STARTUP 2 - Page 74

Translation by Timothy Barnard

Whether she is exploring the traces left by human activity in the places where she is carrying out one of her investigations or is trying to get close to the other by engaging them in what she calls an “act of unveiling,”(1) collaboration has a special role to play in the way Raphaëlle de Groot chooses to make works. The involvement of the other is a recurring fact of her artistic practice, one most often tied up with collections of the traces she discovers or solicits from individuals. Thus the fingerprints lifted from books at Montréal’s main public library for Collecte d’empreintes (Gathering Imprints, 1998) are those of readers who had handled the volumes in this collection; the names and addresses in Microcosme (2000) are those of the residents of Chicoutimi; and the identity cards used in Portraits de clients (2007) refer to the customers of a former bank in Ottawa. While these “incidental collaborators”(2) were placed in relation to the artist without their knowing it, the recording of their presence in the field of the investigation that de Groot selects are the primary material of a labour obsessed with the trace and turned towards the invisible. As Dominique Abensour remarks, the artworks that arise from this project constitute communities unaware of this fact.(3) In other projects, such as Dévoilements (Unveilings, 1998-2001), Colin-Maillard (1999-2001) and 8 x 5 x 363 + 1 (2004-6), Raphaëlle de Groot has undertaken long-term collaborations, in the course of which she sees “the other as a land to explore.”(4) Elaborated in the space opened by difference and guided by exchange, these projects in which she immerses herself in specific communities (religious communities, the vision-impaired, factory workers) set out to examine the relationship with the other in order to call into question the specificity of the figure of the artist. By inventing protocols for action and interaction which take the particularities of these milieux into account, de Groot generates quantities of materials (drawings, documents, information, images) which she organizes in such a way as to express the fragmentary and exploratory quality of the space established between the self and the other.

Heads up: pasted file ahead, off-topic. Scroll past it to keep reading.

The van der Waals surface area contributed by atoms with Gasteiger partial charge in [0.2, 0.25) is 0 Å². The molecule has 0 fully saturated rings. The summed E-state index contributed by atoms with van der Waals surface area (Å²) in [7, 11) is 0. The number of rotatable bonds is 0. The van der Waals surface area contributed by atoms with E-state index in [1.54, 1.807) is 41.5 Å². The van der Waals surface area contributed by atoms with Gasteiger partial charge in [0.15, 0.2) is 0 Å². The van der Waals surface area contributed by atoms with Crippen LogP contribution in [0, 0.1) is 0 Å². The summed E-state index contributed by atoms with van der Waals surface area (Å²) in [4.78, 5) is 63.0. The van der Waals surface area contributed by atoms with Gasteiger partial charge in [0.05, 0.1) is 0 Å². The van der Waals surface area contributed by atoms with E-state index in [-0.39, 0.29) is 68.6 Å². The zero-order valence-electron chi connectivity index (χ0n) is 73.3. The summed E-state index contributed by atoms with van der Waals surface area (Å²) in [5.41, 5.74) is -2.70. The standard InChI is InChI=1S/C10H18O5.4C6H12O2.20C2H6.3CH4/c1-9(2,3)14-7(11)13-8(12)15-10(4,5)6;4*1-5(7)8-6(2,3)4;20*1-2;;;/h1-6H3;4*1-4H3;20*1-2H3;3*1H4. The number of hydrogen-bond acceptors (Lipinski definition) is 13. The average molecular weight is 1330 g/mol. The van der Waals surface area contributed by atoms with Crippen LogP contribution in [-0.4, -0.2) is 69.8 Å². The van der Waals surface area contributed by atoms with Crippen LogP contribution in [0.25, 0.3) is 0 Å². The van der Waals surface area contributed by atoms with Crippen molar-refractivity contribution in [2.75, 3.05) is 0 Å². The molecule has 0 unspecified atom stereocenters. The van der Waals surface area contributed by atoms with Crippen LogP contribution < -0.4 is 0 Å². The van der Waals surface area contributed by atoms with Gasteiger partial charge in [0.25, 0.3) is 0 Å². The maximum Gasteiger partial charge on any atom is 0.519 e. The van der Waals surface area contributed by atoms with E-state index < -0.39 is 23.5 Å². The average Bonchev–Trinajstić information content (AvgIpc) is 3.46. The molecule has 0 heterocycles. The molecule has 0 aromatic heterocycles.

Raphaëlle de Groot, The Coat | Le Manteau, 2012. Photo: Idra Labrie, Musée national des beaux-arts du Québec